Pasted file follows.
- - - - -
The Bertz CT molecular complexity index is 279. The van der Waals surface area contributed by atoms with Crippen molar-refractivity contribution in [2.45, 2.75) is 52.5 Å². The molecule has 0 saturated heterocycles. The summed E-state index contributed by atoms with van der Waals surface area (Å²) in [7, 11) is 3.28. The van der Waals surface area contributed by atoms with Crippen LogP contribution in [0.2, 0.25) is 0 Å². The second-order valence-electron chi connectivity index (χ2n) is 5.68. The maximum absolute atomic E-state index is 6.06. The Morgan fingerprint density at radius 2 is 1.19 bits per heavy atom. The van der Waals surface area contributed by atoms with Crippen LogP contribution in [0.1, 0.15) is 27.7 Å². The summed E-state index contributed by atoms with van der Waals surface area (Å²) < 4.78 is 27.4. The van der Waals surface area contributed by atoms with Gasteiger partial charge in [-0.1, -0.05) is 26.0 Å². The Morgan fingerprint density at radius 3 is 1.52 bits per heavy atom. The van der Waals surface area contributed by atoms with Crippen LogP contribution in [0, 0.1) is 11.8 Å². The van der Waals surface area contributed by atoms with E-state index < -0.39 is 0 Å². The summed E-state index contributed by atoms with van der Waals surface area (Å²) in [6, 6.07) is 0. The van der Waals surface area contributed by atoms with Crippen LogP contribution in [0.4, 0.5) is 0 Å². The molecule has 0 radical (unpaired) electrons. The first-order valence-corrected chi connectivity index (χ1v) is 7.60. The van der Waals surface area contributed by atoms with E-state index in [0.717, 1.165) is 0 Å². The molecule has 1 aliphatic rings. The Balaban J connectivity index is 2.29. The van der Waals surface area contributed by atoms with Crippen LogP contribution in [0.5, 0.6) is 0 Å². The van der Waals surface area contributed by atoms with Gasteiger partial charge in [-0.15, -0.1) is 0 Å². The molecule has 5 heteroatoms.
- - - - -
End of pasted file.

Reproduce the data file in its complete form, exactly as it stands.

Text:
The Bertz CT molecular complexity index is 279. The van der Waals surface area contributed by atoms with Crippen molar-refractivity contribution in [2.45, 2.75) is 52.5 Å². The molecule has 0 saturated heterocycles. The summed E-state index contributed by atoms with van der Waals surface area (Å²) in [7, 11) is 3.28. The van der Waals surface area contributed by atoms with Crippen LogP contribution in [0.2, 0.25) is 0 Å². The second-order valence-electron chi connectivity index (χ2n) is 5.68. The maximum absolute atomic E-state index is 6.06. The Morgan fingerprint density at radius 2 is 1.19 bits per heavy atom. The van der Waals surface area contributed by atoms with Crippen LogP contribution in [0.1, 0.15) is 27.7 Å². The summed E-state index contributed by atoms with van der Waals surface area (Å²) < 4.78 is 27.4. The van der Waals surface area contributed by atoms with Gasteiger partial charge in [-0.1, -0.05) is 26.0 Å². The Morgan fingerprint density at radius 3 is 1.52 bits per heavy atom. The van der Waals surface area contributed by atoms with Crippen LogP contribution in [0, 0.1) is 11.8 Å². The van der Waals surface area contributed by atoms with E-state index < -0.39 is 0 Å². The summed E-state index contributed by atoms with van der Waals surface area (Å²) in [6, 6.07) is 0. The van der Waals surface area contributed by atoms with Crippen LogP contribution in [0.4, 0.5) is 0 Å². The molecule has 0 radical (unpaired) electrons. The first-order valence-corrected chi connectivity index (χ1v) is 7.60. The van der Waals surface area contributed by atoms with E-state index in [0.717, 1.165) is 0 Å². The molecule has 1 aliphatic rings. The Balaban J connectivity index is 2.29. The van der Waals surface area contributed by atoms with Crippen LogP contribution in [0.5, 0.6) is 0 Å². The van der Waals surface area contributed by atoms with Gasteiger partial charge in [-0.15, -0.1) is 0 Å². The molecule has 5 heteroatoms.